The Australia of 2030 will have fewer children under 10 than we expected. Childcare and primary education were expected to be huge growth areas – not so much post-COVID. The huge growth projections for the teenage years remain. Universities will have to pivot because there will be fewer people in their early twenties. Post-graduate courses and management training will be the next big thing in higher education.

Demand for inner-city apartments will be soft for a few years. Typically, inner-city apartments are occupied by people in their 20s who have moved out of their parent’s home but haven’t started their own families yet. Now, there’ll be fewer of them than expected. So don’t expect demand for your apartment to increase any time soon.

That brings me to the millennials (born 1982 to 1999). Demographically speaking, they are the growth engine during the 2020s. I have a simple view of millennials. They are the biggest procrastinators to have ever walked the Australian continent. They popularised the gap year, stayed at university for yet another degree, partnered up later, bought their first home later in life and pushed our having their first child to the mid-30s.

‘The demographic jackpot’

That said, during the 2020s millennials will – like every generation before them – start families. This is the time of your life when you spend the most money. In your 40s, you have a couple of promotions at work, your income is high, you have 1.7 hungry kids and you have a big fat mortgage. That means every penny you earn goes straight out the door and flows back into the economy. White goods, car upgrades, renovations, school fees, family holidays – the list goes on forever. And, of course, families spending money is always great for business.

Australia has hit the demographic jackpot with such a large millennial generation – they outnumber every other generation in Australia by more than a million. The fact that they will finally be having kids will aid the post-pandemic economic recovery.

Gen Xers (born 1964 to 1981), while a small generation, will be in the driver’s seat in the coming decade. People in their 50s hold top leadership positions and their values will dominate corporate and government policies. Gen X will push for better work-life balance and ensure gender equality. Since very few migrants fall into the Gen X age profile, we will barely need to adjust their population size.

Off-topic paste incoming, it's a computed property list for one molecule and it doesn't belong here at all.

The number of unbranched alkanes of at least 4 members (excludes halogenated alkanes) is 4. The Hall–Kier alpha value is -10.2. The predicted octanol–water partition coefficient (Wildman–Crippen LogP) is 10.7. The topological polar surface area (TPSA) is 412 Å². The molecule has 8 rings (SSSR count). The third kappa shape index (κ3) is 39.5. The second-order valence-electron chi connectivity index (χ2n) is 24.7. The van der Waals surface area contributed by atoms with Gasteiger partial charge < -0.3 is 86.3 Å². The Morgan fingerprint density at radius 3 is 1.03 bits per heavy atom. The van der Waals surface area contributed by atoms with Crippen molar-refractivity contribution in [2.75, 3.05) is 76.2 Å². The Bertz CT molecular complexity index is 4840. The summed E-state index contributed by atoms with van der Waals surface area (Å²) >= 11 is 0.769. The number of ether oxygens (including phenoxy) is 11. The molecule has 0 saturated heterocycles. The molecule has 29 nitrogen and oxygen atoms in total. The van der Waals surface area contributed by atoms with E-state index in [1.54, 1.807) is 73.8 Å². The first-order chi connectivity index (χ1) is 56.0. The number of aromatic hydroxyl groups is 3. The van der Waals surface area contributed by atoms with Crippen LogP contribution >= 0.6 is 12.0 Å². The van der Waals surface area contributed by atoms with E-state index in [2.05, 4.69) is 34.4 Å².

Over the age of 60 we don’t need to adjust population forecasts for COVID impacts either. Migrants to Australia are much younger and our national pandemic response ensured that we don’t need to adjust the death rate. The aging population will remain a huge growth sector. Now that the wealthy Baby Boomers are stepping away from work, the retirement market will be big business.

While Australia will be missing out on a million people, the post-pandemic population profile still points to a lucrative growth market. And that large millennial generation will help soften the economic downturn.

Slowed population growth will weaken our economic performance but it does have one great benefit: it gives us the time to slow down and take a deep breath. We will have the time and space to think about how to make our cities more liveable. We now stand a chance to let our infrastructure spending and housing supply catch up with the population growth of the last decade.

So, Australia, this decade isn’t the time to get out the breadmaker or that dusty air-fryer. Nope. Let them gather more dust. There’s more important work to be done. There are three things on our must do list (politicians take note): double down on infrastructure spending, invest in social housing and train the young to do the jobs of the future.

Simon Kuestenmacher is a co-founder of The Demographics Group. His columns, media commentary and public speaking focus on current socio-demographic trends and how these impact society and business across Australia. Follow Simon on Twitter or LinkedIn for daily data insights.